There are a number of minor characters who appear in the Passion narratives in all four gospels. They seldom get much attention. So this Lent I want to try to see these invisible people of the Passion and imagine events through their eyes.

The next day, that is, after the day of Preparation, the chief priests and the Pharisees gathered before Pilate and said, ‘Sir, we remember what that impostor said while he was still alive, “After three days I will rise again.” Therefore command that the tomb be made secure until the third day; otherwise his disciples may go and steal him away, and tell the people, “He has been raised from the dead”, and the last deception would be worse than the first.’ Pilate said to them, ‘You have a guard of soldiers; go, make it as secure as you can.’ So they went with the guard and made the tomb secure by sealing the stone. (Matthew 27:62-66)

We Pharisees have a bad reputation. People say we are legalists who know nothing about love. They criticize us for adhering to the laws and traditions of our people.

One of our harshest critics was a wild preacher named Jesus. He attacked us right to our faces saying,

woe to you, scribes and Pharisees, hypocrites! For you lock people out of the kingdom of heaven. For you do not go in yourselves, and when others are going in, you stop them. (Matthew 23:13)

If that’s not bad enough he went on to say,

Woe to you, scribes and Pharisees, hypocrites! For you tithe mint, dill, and cummin, and have neglected the weightier matters of the law: justice and mercy and faith. It is these you ought to have practised without neglecting the others. You blind guides! You strain out a gnat but swallow a camel!(Matthew 23:23,24)

Is it any wonder we wanted to get rid of him. He called us hypocrites and blind guides. He accused us of getting in the way of people finding God. He said we were fussy about tiny little laws while ignoring the big issues. Can you imagine such insolence?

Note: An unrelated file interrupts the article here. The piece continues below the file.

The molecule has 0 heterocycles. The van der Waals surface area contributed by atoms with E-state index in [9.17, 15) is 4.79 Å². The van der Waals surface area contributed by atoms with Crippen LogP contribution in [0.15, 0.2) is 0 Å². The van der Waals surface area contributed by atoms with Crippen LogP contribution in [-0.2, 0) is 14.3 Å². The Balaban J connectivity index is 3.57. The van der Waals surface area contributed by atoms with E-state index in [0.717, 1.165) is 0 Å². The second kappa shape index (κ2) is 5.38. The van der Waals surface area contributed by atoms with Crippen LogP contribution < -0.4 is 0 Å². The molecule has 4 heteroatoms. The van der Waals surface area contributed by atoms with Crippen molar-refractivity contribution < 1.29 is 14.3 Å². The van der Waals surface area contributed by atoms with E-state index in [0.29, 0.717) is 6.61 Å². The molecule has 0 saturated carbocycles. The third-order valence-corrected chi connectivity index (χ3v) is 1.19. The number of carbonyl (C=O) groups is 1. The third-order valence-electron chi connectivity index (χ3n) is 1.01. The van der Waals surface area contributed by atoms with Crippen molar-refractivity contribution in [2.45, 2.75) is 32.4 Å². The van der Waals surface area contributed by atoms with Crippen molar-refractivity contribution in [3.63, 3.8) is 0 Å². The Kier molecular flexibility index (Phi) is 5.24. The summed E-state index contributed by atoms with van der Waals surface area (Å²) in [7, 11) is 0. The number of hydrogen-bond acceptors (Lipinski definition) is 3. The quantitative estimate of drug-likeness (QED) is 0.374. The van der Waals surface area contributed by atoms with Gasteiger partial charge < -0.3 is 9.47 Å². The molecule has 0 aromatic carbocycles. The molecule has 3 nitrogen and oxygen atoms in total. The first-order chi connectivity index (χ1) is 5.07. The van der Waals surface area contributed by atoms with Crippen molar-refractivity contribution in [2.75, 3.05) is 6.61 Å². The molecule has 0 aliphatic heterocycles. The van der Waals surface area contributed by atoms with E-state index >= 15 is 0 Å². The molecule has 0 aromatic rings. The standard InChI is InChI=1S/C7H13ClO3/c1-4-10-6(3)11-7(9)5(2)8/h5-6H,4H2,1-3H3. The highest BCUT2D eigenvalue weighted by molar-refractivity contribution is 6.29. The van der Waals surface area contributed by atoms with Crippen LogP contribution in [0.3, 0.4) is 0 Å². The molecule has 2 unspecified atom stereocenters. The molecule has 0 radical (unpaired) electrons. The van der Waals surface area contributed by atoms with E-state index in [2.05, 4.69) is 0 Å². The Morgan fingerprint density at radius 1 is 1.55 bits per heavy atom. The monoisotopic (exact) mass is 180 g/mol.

So we went to the Romans and we talked them into getting rid of him. It really was in everyone’s best interests. That kind of talk causes ripples that go out in all kinds of directions and you never know where they will end.

After he was dead, we were pretty sure that would be the end of the whole sorry mess.

The day he died scared us a little bit. It seemed the whole day was dark and the earth shook. And there was that thing with the curtain in the temple being torn in two from top to bottom. We tried to keep that story quiet but somehow it started to get around.

We did not know permission had been given to take his body down from the cross after he died. We would certainly have opposed the idea if we had known. It was Joseph of Arimathea who did it. He went to the Romans all on his own and convinced them to surrender the body. It should have stayed there to rot on the cross. Crucifixion is much more effective the longer people get to look at the body decaying in the sun.

We needed that body hanging there to remind people that it is not good to go up against the rulers of the temple in Jerusalem. But Joseph went behind our backs, or maybe it was over our heads, and he spirited the body away and laid it in his own tomb.

So, we went to the Romans to ask one more favour. We wanted permission to make absolutely sure the tomb was secure. The last thing we needed was someone coming along, stealing the body, and claiming that some kind of crazy miracle had happened.